Prime Minister Kyriakos Mitsotakis announced tax incentives for the purchase of motorcycle helmet. ” I will not allow deaths due to the non-use of helmets,” Mitsotakis said during a visit to the Transportation Ministry.
Tax incentives will be announced by the end of September to make the purchase of helmets more affordable and reduce deaths, he said.
“I will not accept any deviation from the mandatory use of helmets for motorcyclists. As we implement the anti-smoking law, we will also make it absolutely clear that helmets are mandatory,” he added.”
He did not elaborate on what tax incentives will be, but some media suggest a reduced Value Added Tax. A couple of hours later, it was announced that the V.A.T. on helmets will be reduced from 24% currently to 13%. The reduction will pass through the Parliament with the next taxation law.
“Road safety issues are an absolute political priority for new governance. It is unthinkable to mourn so many people on the asphalt and we are committed to a long-term plan to tackle the problem with a series of interventions on the way like the training of young drivers, the quality of our roads, the very strict implementation of the Traffic Penal Code, he stressed.
In addition to reducing road accidents, the prime minister described also a top priority for the government the improvement of urban transport. He said commuters will see another, much better picture with more schedules on the streets of Athens and Thessaloniki.
Visiting the Transportation Ministry he was apparently surprised to learn that many tram, metro and bus schedules are cut – as always in the summer months of July and August.
The Transport Minister blamed the lack of spear parts, while everybody knows that July and August are the holy holiday cows for the unionists in public transport no matter what.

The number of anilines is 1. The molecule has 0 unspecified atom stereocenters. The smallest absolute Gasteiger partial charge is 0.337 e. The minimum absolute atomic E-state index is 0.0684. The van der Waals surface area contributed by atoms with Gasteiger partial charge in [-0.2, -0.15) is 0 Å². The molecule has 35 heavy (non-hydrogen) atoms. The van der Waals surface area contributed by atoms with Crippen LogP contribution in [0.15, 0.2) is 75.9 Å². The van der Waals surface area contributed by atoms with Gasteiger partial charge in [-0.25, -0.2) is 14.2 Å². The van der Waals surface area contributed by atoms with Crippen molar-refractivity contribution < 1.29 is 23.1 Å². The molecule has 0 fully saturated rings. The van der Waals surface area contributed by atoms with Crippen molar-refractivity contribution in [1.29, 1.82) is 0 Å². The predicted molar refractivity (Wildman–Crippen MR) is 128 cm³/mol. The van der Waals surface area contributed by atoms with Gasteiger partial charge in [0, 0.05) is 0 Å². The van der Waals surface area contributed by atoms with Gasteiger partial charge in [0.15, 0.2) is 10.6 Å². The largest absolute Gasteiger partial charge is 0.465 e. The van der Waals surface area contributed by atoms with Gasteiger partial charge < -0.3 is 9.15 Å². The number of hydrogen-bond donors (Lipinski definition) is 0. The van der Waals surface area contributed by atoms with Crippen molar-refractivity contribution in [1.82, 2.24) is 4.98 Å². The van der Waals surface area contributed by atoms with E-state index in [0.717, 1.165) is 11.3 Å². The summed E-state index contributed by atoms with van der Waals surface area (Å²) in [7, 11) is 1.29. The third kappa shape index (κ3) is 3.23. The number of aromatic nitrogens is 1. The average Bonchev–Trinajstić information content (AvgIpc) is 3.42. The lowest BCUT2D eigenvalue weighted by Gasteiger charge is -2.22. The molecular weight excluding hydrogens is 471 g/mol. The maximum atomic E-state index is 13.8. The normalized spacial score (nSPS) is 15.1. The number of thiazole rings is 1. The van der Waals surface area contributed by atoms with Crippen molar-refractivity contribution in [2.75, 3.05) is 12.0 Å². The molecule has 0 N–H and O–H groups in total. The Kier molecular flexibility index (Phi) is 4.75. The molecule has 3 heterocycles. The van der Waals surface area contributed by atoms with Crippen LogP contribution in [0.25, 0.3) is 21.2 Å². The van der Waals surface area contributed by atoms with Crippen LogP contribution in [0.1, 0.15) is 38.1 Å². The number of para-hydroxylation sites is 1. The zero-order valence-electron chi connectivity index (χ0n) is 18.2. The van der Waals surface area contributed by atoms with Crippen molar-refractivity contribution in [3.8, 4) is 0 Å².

But it’s a new government with ministers, incl the PM, to have never used public transport means.
Otherwise the would have known of the good old summer traditions or that schedules especially for buses have been decreased down to two per hour where the official schedule on bus stops announces four. The cuts have been implemented since the 2. bailout in 2012 and worsened with the time when no new staff hiring took place but drivers kept on retiring.
PS the problem is not to purchase a helmet but to wear it while on a motorcycle…. If the control mechanism of traffic police fines each an every motorcyclist incl passenger for the absence of helmet, constantly for one year, Greeks may change their habits.
Agree totally with the PS above.
Another issue, however, is in getting the police to do their job and regularly stop those with no helmets, rather than just doing this when they have their monthly purge on drivers. I regularly see helmet-less drivers pass police here in Kalamata. The police are usually standing around, chatting and drinking coffee, rather than enforcing the law. Then one day per month they manage to stop hundreds of drivers and prosecute or fine them for anything they can (inc. stealing electricity, not something they are doing at that particular moment).
Same applies for non-wearing of seat belts, use of mobile phones while driving, carrying children unprotected on cars and motorcycles etc. And the number of cyclists endangering pedestrians by cycling on the pavement, at speed, at night, totally ignoring the sign that says ‘No Cycling after 8pm’ is criminal.
A crazy way of working, like so many things here.